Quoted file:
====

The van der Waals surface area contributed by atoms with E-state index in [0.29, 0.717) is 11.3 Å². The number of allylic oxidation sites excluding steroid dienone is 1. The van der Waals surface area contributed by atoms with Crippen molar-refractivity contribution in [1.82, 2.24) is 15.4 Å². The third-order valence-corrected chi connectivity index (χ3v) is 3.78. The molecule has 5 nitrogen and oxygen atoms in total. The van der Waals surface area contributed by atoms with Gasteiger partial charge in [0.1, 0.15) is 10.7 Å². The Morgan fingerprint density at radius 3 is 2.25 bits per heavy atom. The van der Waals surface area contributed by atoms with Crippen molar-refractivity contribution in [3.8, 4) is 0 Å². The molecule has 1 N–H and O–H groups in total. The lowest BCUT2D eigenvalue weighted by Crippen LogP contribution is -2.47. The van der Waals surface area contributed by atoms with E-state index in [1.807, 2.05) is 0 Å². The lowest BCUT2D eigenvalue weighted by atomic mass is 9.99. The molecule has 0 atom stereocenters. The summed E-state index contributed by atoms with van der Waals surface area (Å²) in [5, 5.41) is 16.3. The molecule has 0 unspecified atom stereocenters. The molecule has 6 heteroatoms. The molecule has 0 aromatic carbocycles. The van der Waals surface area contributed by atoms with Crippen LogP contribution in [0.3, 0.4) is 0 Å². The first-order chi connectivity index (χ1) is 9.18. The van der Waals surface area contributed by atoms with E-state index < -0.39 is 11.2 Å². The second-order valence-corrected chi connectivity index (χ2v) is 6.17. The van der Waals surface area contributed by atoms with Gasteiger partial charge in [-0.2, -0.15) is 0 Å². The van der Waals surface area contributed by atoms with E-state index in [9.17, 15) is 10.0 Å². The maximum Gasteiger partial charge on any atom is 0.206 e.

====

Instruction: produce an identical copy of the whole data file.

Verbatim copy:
The van der Waals surface area contributed by atoms with E-state index in [0.29, 0.717) is 11.3 Å². The number of allylic oxidation sites excluding steroid dienone is 1. The van der Waals surface area contributed by atoms with Crippen molar-refractivity contribution in [1.82, 2.24) is 15.4 Å². The third-order valence-corrected chi connectivity index (χ3v) is 3.78. The molecule has 5 nitrogen and oxygen atoms in total. The van der Waals surface area contributed by atoms with Gasteiger partial charge in [0.1, 0.15) is 10.7 Å². The Morgan fingerprint density at radius 3 is 2.25 bits per heavy atom. The van der Waals surface area contributed by atoms with Crippen molar-refractivity contribution in [3.8, 4) is 0 Å². The molecule has 1 N–H and O–H groups in total. The lowest BCUT2D eigenvalue weighted by Crippen LogP contribution is -2.47. The van der Waals surface area contributed by atoms with E-state index in [1.807, 2.05) is 0 Å². The lowest BCUT2D eigenvalue weighted by atomic mass is 9.99. The molecule has 0 atom stereocenters. The summed E-state index contributed by atoms with van der Waals surface area (Å²) in [5, 5.41) is 16.3. The molecule has 0 unspecified atom stereocenters. The molecule has 6 heteroatoms. The molecule has 0 aromatic carbocycles. The van der Waals surface area contributed by atoms with Crippen LogP contribution in [0.3, 0.4) is 0 Å². The first-order chi connectivity index (χ1) is 9.18. The van der Waals surface area contributed by atoms with E-state index < -0.39 is 11.2 Å². The second-order valence-corrected chi connectivity index (χ2v) is 6.17. The van der Waals surface area contributed by atoms with Gasteiger partial charge in [-0.2, -0.15) is 0 Å². The van der Waals surface area contributed by atoms with E-state index in [9.17, 15) is 10.0 Å². The maximum Gasteiger partial charge on any atom is 0.206 e.